11 creepy and unsettling films that aren’t traditional horror movies

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It’s Halloween, and to celebrate the occasion we’ve put together a list of films that aren’t necessarily horror movies, but are creepy nonetheless.

The end of October brings a demand for some scary movies, and oftentimes, we head to the horror shelf of our collections/streamings services. But here’s a bunch of films that might just get under your skin, some more well known than others. And not all of them are intended as traditional horrors…

The Black Cauldron

The story of Disney’s mid-1980s animated opus The Black Cauldron could fill and has filled several articles alone. It was the film that ran out of control, and almost led to the entire shutting down of Walt Disney Animation Studios, It was the end of several eras, came in over budget, and it’s terrifying within minutes.

It’s very much the product of a studio that was evidently in flux, but when you think of Disney animated movies, happy singalongs and talking animals tend to be the expected norm. Here though, Disney told a very dark, very unforgiving story, that audiences ran away from, and those who sat through it a young age needed to prebook therapy sessions.

It’s a film that Disney has never built a theme park ride around, and I’m going out on a limb and suggesting it won’t do so in the future. It’s a fascinating, disturbing slice of apparently family cinema too. Cheer the kids up this Halloween, and double bill it with Watership Down.

Indiana Jones & The Temple Of Doom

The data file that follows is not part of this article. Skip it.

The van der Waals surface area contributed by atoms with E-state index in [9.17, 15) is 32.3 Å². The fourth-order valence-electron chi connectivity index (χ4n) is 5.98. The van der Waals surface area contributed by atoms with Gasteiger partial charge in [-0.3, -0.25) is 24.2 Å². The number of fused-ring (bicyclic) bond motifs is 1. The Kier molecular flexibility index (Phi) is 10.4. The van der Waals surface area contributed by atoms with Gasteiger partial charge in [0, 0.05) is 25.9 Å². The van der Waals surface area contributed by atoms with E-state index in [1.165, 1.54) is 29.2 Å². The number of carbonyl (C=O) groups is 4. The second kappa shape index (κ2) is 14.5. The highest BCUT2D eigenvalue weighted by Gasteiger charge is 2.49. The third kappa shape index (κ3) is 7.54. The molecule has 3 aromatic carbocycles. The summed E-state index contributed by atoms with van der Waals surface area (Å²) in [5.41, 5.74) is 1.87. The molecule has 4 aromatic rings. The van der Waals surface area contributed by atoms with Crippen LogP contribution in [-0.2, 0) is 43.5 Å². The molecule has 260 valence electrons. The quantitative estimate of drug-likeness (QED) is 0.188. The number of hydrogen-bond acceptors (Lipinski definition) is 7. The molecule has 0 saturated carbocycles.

Absolutely a horror film. Made at a point when both Steven Spielberg and George Lucas were at a low point in their lives, they channeled their miserableness into Indiana Jones & The Temple Of Doom, that arrived with a PG certificate and left with a large queue for the toilet.

Honestly, who passed this? Love the film, but the whole thing feels like a Trojan horse to sneak in a high budget horror film into a big Hollywood sequel. Best watched accompanied by chilled monkey brains…

Harrison Ford and Kate Capshaw in Indiana Jones & The Temple Of Doom

Superman III

Genre is something that Superman III isn’t really concerned with. The first two Christopher Reeve-headlined movies set the template for the modern superhero film, and lots have tried to follow it. No film since, however, has tried to follow the template of Superman III.

On the one hand, and less of interest to this article, is the comedy elements. Love the comedy elements, but we can talk about those another time. Instead, what I’m going to chat about is Annie Ross’ Vera.

Superman III: Annie Ross as Vera

Even before she steps into an enormous computer to try and predate RoboCop fairly late in the movie, she’s unnerving. When she steps out of that machine? Well, she’s a childhood brain shredder. I remember staring in abject horror, and being grateful the whole movie wasn’t about her. Modern me, however, accepts that it’s the spin-off the world will always lack…

Postman Pat: The Movie

There are a couple of scary things about the animated Postman Pat film. The snarky line would be to question how, with such a legacy of bad letter delivering to lean on, the film ended up so weak. But more compellingly, why did they make a film aimed at under 10s, that was so terrifying for under 10s?

Bizarrely, what should have been an amiable tale ended up as a low-rent Terminator rip-off, as the PatBot 3000 – I sat through this, I’m not making it up – runs riot, and gets in the way of getting people their junk mail on time. It is not a good film, but for its target audience, it turned into a bloody scary one as well.

A cat with laser eyes in Postman Pat The Movie